Cuban Salsa: Dile Que No Continuado – Paseo DQN

We can easily have several DQNs in a ow, one after the other. The first DQN changes the motion on the Partner Circle from right to left, from clock-wise to counter clock-wise. All additional DQNs start from an already established left turning motion. The Follow’s steps for the first and the additional DQNs are the same. The Lead uses two sets of steps and for that reason we need two names.

The DQN used when the turning motion is already counter clock-wise has no well-established name. I have never heard of a proper name except “one more DQN”, an “additional DQN”, etc. I call it for Dile Que No Continuado or for the Paseo Dile Que No, because the Lead should use Paseo steps for the first part, “1-2-3”.

Most Leads just improvise DQN when the turning motion is already counter clock-wise. They just use the standard DQN and modify the first steps a little. Some Leads have a clear concept for how to do additional DQN’s with generalised, optimised steps, including MCC inspired dancers. For the first three steps they step exactly as is common for the Lead in a Paseo Walk. That is what I recommend.

Why additional DQN is necessary

The most common situation where Leads use Dile Que No Continuado is when a Coca-Cola left turn is replacing the last half of DQN. Since a Coca-Cola left turn uses step “5-6-7” with Three Step Technique or “6-7” with Two Step Technique, there is no way a Follow can pivot around on “6” and into open position as when doing a standard DQN. Bad Leads insist anyway (the clumsy solution), and the Follow is forced around on “1” and not properly positioned to continue forward right a way but is better off “threading water” for a full count of eight in order to be ready for a new move starting from the start position of open position.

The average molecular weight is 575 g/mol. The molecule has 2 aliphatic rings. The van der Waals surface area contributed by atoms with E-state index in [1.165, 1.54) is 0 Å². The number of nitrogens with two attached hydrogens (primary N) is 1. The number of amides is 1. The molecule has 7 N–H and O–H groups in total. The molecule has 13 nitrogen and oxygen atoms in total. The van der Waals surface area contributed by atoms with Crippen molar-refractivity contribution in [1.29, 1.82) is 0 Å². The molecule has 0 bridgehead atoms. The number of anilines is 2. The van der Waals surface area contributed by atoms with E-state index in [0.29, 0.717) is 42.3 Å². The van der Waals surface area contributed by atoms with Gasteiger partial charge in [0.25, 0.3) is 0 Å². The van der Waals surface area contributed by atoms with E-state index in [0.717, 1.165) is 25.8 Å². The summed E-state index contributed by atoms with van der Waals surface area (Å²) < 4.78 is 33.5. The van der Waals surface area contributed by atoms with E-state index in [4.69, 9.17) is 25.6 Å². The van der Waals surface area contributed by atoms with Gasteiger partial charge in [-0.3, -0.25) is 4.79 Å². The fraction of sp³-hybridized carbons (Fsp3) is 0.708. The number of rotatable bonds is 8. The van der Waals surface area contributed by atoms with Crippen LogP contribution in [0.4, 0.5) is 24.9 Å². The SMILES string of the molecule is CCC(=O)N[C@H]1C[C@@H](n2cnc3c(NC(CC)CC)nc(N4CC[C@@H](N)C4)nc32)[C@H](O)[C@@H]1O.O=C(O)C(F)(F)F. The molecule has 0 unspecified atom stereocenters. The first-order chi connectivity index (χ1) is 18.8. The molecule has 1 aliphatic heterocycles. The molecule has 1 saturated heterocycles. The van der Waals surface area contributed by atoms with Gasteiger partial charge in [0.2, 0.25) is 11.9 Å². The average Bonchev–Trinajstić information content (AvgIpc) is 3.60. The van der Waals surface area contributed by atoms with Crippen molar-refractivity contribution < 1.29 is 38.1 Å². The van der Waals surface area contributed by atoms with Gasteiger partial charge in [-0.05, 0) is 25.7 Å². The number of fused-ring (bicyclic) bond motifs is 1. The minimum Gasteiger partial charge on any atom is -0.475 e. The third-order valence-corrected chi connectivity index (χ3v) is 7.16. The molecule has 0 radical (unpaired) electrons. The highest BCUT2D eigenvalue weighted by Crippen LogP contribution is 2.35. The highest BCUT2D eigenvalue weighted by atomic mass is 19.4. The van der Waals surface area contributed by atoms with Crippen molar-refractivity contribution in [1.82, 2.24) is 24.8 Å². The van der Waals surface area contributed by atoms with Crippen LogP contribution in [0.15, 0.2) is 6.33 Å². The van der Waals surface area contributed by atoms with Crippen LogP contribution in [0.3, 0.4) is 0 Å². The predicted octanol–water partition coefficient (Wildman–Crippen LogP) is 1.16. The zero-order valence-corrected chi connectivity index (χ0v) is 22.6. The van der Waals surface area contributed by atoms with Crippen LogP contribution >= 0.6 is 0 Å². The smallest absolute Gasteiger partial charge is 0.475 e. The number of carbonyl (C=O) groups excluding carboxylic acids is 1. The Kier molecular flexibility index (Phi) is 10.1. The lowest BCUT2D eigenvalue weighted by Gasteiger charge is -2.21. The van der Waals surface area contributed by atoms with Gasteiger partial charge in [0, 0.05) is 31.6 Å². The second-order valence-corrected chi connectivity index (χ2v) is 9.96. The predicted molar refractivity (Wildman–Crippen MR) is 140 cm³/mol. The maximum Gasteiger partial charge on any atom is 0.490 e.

In order to prevent clumsiness or idleness, most Leads add an additional DQN, DQN Continuado, to the end of the first, as a more elegant way to lead the Follow into open position after a Coca-Cola left turn.

How to step it?

The Follow steps DQN and DQN Continuado the same way, and for the Lead only the first half count of eight, “1-2-3” is different, actually only step “1-2”. For DQN, the Lead steps half a step forward on “1”, steps back on “2” and on “3” and “pivots” around into forward, counter clock-wise walking on the Partner Circle for “5-6-7”.

Since DQN Continuado is a continuation of the left turning motion, it makes sense that the Lead continues to walk forward on “1” and then turns around a half left turn on “2” and steps back on “3”, ending up in a halfway position identical to DQN. The Lead’s steps for “1-2-3” of DQN Continuado are similar to the Lead’s “1-2-3” of the Paseo walk.

Video Clip #1 is from the online teaching material of “MCC 2.0”, Routine #6, featuring Yoel Marrero and Akiko Meguro. This is the best example, I have found, showing how DQN and DQN Continuado are different on “1-2” and exactly the same for “3, 5-6-7”.

This Paseo way of starting DQN Continuado is used by many Leads from different sub-styles, but often in an improvised manner. Dancers inspired by MCC use the method more consistently like an optimised basic figure except that they don’t have a name for it! The Paseo method makes a lot of sense, it is the logical, the “build-in” way to add a Dile Que No to an already left turning motion.

But there is also another way to walk DQN Continuado used by some Leads mainly as a way to rescue the so-called “Goose Step (Lead)/L-shaped (Follow)” DQN for the first DQN. This Dile Que No, very common in Rueda de Casino, is a disaster in social dancing for anything but leading the Follow into open position. It positions the Follow badly for a Coca-Cola left turn or for an outside turn. In order to continue the Coca-Cola turn around to the left of the Lead, the Lead is tempted to step back three times on “1-2-3” in an obvious “hack” that should have no place in Cuban Salsa except as an exception to the rule.